New studies show decreasing access to cigarettes for youth in the Minnesota Adolescent Community Cohort Study
New research in the December issue of Preventive Medicine, published by Elsevier, shows that there was a decline in access to cigarettes from commercial venues from 2000 to 2003.These findings are specific to the Minnesota Adolescent Community Cohort study, a longitudinal telephone survey of youth less than 18 years old. The probability of an adolescent as young as 12 years of age buying cigarettes from a commercial source in the past month decreased significantly from 36% at baseline to 22% after three years.
In sharp contrast, the probability of their obtaining cigarettes from a social source in the previous month during the same time period increased significantly from 54% to 76%. “Although the use of social sources for cigarettes may increase when the commercial supply of cigarettes is restricted, the total amount of youth smoking seems to be reduced by increased commercial restrictions” comments Dr. Widome, the corresponding author.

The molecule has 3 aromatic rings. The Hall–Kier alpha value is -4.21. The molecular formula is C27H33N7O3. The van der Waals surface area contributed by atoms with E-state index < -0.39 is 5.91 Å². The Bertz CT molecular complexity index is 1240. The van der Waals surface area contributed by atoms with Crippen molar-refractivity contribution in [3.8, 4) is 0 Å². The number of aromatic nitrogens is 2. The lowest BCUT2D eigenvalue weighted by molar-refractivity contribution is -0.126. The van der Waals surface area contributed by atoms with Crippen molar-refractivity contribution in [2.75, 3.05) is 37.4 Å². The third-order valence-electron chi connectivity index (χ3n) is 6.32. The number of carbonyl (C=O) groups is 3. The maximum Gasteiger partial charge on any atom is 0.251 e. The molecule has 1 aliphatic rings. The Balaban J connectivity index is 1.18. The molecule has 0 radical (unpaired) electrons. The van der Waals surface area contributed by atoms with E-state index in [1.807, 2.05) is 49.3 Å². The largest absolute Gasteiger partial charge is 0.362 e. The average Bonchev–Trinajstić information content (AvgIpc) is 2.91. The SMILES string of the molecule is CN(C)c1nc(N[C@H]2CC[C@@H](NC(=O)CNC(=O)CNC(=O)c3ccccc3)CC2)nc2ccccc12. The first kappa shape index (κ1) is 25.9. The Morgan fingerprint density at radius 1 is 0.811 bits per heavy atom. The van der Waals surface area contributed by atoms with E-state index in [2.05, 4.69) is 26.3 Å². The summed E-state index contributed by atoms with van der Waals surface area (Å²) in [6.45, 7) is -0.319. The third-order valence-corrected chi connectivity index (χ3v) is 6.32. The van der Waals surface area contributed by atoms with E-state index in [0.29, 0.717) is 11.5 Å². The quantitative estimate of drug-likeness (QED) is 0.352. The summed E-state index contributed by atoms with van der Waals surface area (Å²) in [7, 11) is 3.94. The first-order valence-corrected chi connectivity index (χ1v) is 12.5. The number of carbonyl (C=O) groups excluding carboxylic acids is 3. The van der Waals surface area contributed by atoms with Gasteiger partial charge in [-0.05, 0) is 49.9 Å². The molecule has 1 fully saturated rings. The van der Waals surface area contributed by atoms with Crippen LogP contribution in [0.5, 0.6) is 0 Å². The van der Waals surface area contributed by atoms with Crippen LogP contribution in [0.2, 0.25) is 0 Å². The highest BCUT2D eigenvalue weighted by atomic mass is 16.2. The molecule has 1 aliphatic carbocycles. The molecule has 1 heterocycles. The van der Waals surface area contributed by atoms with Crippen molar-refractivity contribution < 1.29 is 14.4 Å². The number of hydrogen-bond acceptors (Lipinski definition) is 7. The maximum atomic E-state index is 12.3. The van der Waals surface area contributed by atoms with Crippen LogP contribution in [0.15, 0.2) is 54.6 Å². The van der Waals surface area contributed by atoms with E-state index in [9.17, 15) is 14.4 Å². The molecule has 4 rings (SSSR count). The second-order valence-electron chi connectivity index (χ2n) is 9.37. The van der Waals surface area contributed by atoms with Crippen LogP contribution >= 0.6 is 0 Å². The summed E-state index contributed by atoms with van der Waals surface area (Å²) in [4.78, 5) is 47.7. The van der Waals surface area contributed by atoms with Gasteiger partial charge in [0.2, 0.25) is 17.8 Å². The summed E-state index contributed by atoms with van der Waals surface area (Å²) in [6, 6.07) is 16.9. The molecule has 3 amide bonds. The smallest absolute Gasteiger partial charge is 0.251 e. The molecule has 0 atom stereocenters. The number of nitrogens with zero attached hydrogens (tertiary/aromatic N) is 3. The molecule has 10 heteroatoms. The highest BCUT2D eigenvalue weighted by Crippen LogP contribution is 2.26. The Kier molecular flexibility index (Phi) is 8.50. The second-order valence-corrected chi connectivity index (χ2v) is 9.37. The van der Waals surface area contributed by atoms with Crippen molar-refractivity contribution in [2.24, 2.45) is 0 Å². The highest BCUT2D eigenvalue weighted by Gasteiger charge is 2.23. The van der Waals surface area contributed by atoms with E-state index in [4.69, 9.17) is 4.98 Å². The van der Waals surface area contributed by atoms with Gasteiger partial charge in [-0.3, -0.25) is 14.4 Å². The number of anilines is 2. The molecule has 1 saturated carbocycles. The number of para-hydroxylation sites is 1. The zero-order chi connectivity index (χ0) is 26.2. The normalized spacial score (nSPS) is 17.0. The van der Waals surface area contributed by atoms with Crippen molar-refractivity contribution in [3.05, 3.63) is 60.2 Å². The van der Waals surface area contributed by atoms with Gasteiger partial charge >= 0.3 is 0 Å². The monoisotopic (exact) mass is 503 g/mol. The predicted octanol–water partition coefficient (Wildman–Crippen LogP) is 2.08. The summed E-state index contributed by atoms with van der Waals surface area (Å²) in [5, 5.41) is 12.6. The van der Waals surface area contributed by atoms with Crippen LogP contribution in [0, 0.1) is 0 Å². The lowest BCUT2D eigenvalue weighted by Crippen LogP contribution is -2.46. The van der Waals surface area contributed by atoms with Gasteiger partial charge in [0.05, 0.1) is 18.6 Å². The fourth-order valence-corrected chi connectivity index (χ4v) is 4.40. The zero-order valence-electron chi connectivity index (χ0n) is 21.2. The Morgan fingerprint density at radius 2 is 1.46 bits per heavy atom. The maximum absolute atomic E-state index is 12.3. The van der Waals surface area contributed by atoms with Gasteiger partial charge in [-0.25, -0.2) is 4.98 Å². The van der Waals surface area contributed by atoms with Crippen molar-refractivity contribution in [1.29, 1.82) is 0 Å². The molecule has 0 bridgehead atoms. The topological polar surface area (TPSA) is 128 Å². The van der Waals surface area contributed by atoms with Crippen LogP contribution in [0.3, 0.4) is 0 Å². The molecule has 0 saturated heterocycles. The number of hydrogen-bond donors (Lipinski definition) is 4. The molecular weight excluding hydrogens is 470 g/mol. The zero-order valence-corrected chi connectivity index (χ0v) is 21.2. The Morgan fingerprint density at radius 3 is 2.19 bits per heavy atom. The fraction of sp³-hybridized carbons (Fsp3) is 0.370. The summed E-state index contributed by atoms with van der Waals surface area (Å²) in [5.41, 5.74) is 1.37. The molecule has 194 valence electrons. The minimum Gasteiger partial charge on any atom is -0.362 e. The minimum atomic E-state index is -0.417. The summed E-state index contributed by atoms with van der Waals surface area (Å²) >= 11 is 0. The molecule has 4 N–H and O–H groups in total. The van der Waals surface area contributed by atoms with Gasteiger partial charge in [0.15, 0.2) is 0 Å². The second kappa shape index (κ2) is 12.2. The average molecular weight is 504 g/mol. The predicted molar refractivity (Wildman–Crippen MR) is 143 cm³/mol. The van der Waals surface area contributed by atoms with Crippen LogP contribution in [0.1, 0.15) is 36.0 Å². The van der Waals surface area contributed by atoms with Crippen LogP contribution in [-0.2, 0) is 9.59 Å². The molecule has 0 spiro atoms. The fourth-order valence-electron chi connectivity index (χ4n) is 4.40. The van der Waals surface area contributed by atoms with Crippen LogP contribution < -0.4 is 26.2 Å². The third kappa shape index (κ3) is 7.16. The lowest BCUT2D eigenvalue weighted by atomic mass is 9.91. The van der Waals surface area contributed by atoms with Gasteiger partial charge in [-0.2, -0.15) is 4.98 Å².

These results are important because they indicate a decreasing access to commercial sources of cigarettes. It is well established that, apart from illegally buying their tobacco from commercial sources, underage smokers also obtain their tobacco from social sources like friends, relatives, older adolescents, and adults. For 14 to 18 year old minors in the US, the usual sources of cigarettes are a store (23.5%) or vending machine (1.1%); giving someone else money to buy them (29.9%); borrowing them from someone else (30.4%); stealing them (4.4%); or getting them in some other way (10.7%), which includes via the internet.
The good news in Widome et al.’s findings is that adolescents who obtained cigarettes from social sources were less likely to become heavy smokers compared to youth who bought their cigarettes from commercial sources.
Notes to editors:
The article, “Longitudinal patterns of youth access to cigarettes and smoking progression: Minnesota Adolescent Community Cohort (MACC) study (2000–2003).” appears in Preventive Medicine, Volume 45, number 6, December 2007, published by Elsevier.
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